Karen Olivo, most deserving winner of the night, for WEST SIDE STORY (Reuters)
The Liza Minnelli Show, oops, I mean the Tony Awards show this year proved to be quite entertaining. Actually, it was a lot more diverting than the Broadway season itself, which, despite all the ballyhoo about it being so exciting (i.e., profitable), consisted largely of shows which I found excruciatingly dull, obnoxious or some combination of the two.
The Tonys started off well with the three young Billy Elliots choreographically spinning their chairs, seguEing into into the gangs from WEST SIDE STORY and the underrated GUYS AND DOLLS (one of the few shows on Broadway I’d gladly see again). This felicity was then intruded upon by the crew from the abysmal ROCK OF AGES, whose presence among the Tony-nominated Best Musicals completely called into question the exact worth of the awards, themselves. SHREK, with its totally noxious pandering to the lowest common inappropriate denominator of snarky “family entertainment,” full of immediately dated topical references, fart jokes, et al., was another honored bummer. Where was TITLE OF SHOW, undoubtedly the cleverest Broadway musical of the season, or 13, a winsome, winningly authentic teen musical, with one of the best set changes in Broadway history: when the adolescent hero, used to the roiling kaleidoscope of Manhattan life, finds himself suddenly plunked into the spacious, unpopulated desolation of the Midwest? I’ll tell you where these shows went – into the oblivion of any production with the bad luck to have opened and closed earlier in the season. The Tonys hate an “old show” almost as much as a box office failure, artistic merit be damned. Later in the evening, the shamefully non-nominated Frank Langella, who gave his greatest performance to date, completely humanizing the windy pieties of A MAN FOR ALL SEASONS, wryly pointed these facts out while brandishing a “For your consideration” ad his producers had unsuccessfully run.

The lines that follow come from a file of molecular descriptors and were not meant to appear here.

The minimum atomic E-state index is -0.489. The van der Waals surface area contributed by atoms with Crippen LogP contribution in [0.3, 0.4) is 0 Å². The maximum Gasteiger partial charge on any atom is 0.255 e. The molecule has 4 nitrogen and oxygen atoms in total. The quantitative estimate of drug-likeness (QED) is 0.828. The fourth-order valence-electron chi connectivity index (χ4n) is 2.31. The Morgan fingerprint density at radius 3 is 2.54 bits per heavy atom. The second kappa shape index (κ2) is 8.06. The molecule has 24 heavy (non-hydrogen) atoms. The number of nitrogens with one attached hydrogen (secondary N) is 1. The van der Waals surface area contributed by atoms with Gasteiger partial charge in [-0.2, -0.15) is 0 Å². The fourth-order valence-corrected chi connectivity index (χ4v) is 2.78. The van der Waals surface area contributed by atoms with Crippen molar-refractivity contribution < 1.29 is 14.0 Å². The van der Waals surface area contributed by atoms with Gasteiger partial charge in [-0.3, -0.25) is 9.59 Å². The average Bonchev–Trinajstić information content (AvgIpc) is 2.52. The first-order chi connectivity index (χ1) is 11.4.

Herewith, are my impressions of the show, in order of occurrence.
A rather frowzy looking Stockard Channing from the dreary revival PAL JOEY (one more reason why Graciela Daniele should retire, following her uninspired work on Chita Rivera’s A DANCER’S LIFE), made an unlikely appearance during that opening musical montage, trying to sing “Bewitched” with no voice. In her Bob Mackie-looking gown, she rather represented everything the so-called “new audience” the Tonys are so desperately eager to attract fear and loathe about musicals.
Not helping matters, really, was Liza, in the first of several appearances, struggling through “The World Goes Round,” inserting a lot of Vegas-y “yeah-yeahs!” and such in lieu of notes she couldn’t sustain. I’d love to do a makeover on her, starting with lowering everything she sings to a lower range more comfortable with her present register and proceeding to a new wardrobe. That black sequined top has become very familiar from her numerous recent NY public appearances, like the Astaire Awards a week ago.
Liza Minnelli, at the tryouts for BATWOMAN – THE MUSICAL
The Internet sharks had their fangs bared in readiness over Neil Patrick Harris’ presumed disaster as the evening’s host, but he was charming and adept, reminding me of how Bob Hope guided all those years of Oscar telecasts, with a fetching light touch that didn’t need to rely on overblown production numbers or torturously elaborate sight gags.